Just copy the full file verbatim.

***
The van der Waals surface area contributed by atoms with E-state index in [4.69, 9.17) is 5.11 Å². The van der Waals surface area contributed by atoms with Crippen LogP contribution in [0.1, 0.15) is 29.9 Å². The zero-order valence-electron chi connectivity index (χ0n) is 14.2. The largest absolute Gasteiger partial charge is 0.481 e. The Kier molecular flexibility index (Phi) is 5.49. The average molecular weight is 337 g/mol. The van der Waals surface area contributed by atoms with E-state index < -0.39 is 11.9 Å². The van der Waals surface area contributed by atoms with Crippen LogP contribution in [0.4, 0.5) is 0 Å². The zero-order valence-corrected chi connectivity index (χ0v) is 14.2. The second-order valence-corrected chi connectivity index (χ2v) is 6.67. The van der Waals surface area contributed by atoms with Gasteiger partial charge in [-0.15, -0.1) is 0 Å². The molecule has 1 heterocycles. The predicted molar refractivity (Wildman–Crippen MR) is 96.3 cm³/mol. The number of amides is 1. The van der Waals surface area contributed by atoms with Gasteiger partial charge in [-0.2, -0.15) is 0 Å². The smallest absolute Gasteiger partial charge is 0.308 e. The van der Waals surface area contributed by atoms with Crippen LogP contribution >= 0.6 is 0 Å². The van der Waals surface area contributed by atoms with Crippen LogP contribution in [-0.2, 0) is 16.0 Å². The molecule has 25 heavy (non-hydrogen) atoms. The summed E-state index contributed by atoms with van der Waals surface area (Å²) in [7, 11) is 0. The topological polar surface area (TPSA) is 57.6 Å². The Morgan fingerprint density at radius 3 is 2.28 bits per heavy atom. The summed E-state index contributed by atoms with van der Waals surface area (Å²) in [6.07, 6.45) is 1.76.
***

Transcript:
The van der Waals surface area contributed by atoms with E-state index in [4.69, 9.17) is 5.11 Å². The van der Waals surface area contributed by atoms with Crippen LogP contribution in [0.1, 0.15) is 29.9 Å². The zero-order valence-electron chi connectivity index (χ0n) is 14.2. The largest absolute Gasteiger partial charge is 0.481 e. The Kier molecular flexibility index (Phi) is 5.49. The average molecular weight is 337 g/mol. The van der Waals surface area contributed by atoms with E-state index < -0.39 is 11.9 Å². The van der Waals surface area contributed by atoms with Crippen LogP contribution in [0.4, 0.5) is 0 Å². The zero-order valence-corrected chi connectivity index (χ0v) is 14.2. The second-order valence-corrected chi connectivity index (χ2v) is 6.67. The van der Waals surface area contributed by atoms with Gasteiger partial charge in [-0.15, -0.1) is 0 Å². The molecule has 1 heterocycles. The predicted molar refractivity (Wildman–Crippen MR) is 96.3 cm³/mol. The number of amides is 1. The van der Waals surface area contributed by atoms with Gasteiger partial charge in [-0.2, -0.15) is 0 Å². The smallest absolute Gasteiger partial charge is 0.308 e. The van der Waals surface area contributed by atoms with Crippen LogP contribution >= 0.6 is 0 Å². The van der Waals surface area contributed by atoms with Crippen LogP contribution in [-0.2, 0) is 16.0 Å². The molecule has 25 heavy (non-hydrogen) atoms. The summed E-state index contributed by atoms with van der Waals surface area (Å²) in [7, 11) is 0. The topological polar surface area (TPSA) is 57.6 Å². The Morgan fingerprint density at radius 3 is 2.28 bits per heavy atom. The summed E-state index contributed by atoms with van der Waals surface area (Å²) in [6.07, 6.45) is 1.76.